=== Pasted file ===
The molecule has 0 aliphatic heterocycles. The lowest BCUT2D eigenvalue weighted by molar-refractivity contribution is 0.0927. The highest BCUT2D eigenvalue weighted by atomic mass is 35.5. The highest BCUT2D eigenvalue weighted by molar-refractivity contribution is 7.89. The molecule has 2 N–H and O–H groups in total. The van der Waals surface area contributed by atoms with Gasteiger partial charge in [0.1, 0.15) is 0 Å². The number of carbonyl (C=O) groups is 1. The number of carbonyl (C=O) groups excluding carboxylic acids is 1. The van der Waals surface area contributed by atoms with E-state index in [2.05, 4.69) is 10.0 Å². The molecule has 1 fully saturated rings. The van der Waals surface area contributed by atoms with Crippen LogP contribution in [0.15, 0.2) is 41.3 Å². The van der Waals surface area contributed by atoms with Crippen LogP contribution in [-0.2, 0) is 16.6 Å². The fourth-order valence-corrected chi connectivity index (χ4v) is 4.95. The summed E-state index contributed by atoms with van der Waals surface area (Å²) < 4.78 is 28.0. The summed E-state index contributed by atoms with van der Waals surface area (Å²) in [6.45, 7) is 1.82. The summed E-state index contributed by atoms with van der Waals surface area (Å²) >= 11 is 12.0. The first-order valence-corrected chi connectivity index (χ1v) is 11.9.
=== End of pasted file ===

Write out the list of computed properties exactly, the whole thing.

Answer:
The molecule has 0 aliphatic heterocycles. The lowest BCUT2D eigenvalue weighted by molar-refractivity contribution is 0.0927. The highest BCUT2D eigenvalue weighted by atomic mass is 35.5. The highest BCUT2D eigenvalue weighted by molar-refractivity contribution is 7.89. The molecule has 2 N–H and O–H groups in total. The van der Waals surface area contributed by atoms with Gasteiger partial charge in [0.1, 0.15) is 0 Å². The number of carbonyl (C=O) groups is 1. The number of carbonyl (C=O) groups excluding carboxylic acids is 1. The van der Waals surface area contributed by atoms with E-state index in [2.05, 4.69) is 10.0 Å². The molecule has 1 fully saturated rings. The van der Waals surface area contributed by atoms with Crippen LogP contribution in [0.15, 0.2) is 41.3 Å². The van der Waals surface area contributed by atoms with Crippen LogP contribution in [-0.2, 0) is 16.6 Å². The fourth-order valence-corrected chi connectivity index (χ4v) is 4.95. The summed E-state index contributed by atoms with van der Waals surface area (Å²) < 4.78 is 28.0. The summed E-state index contributed by atoms with van der Waals surface area (Å²) in [6.45, 7) is 1.82. The summed E-state index contributed by atoms with van der Waals surface area (Å²) >= 11 is 12.0. The first-order valence-corrected chi connectivity index (χ1v) is 11.9.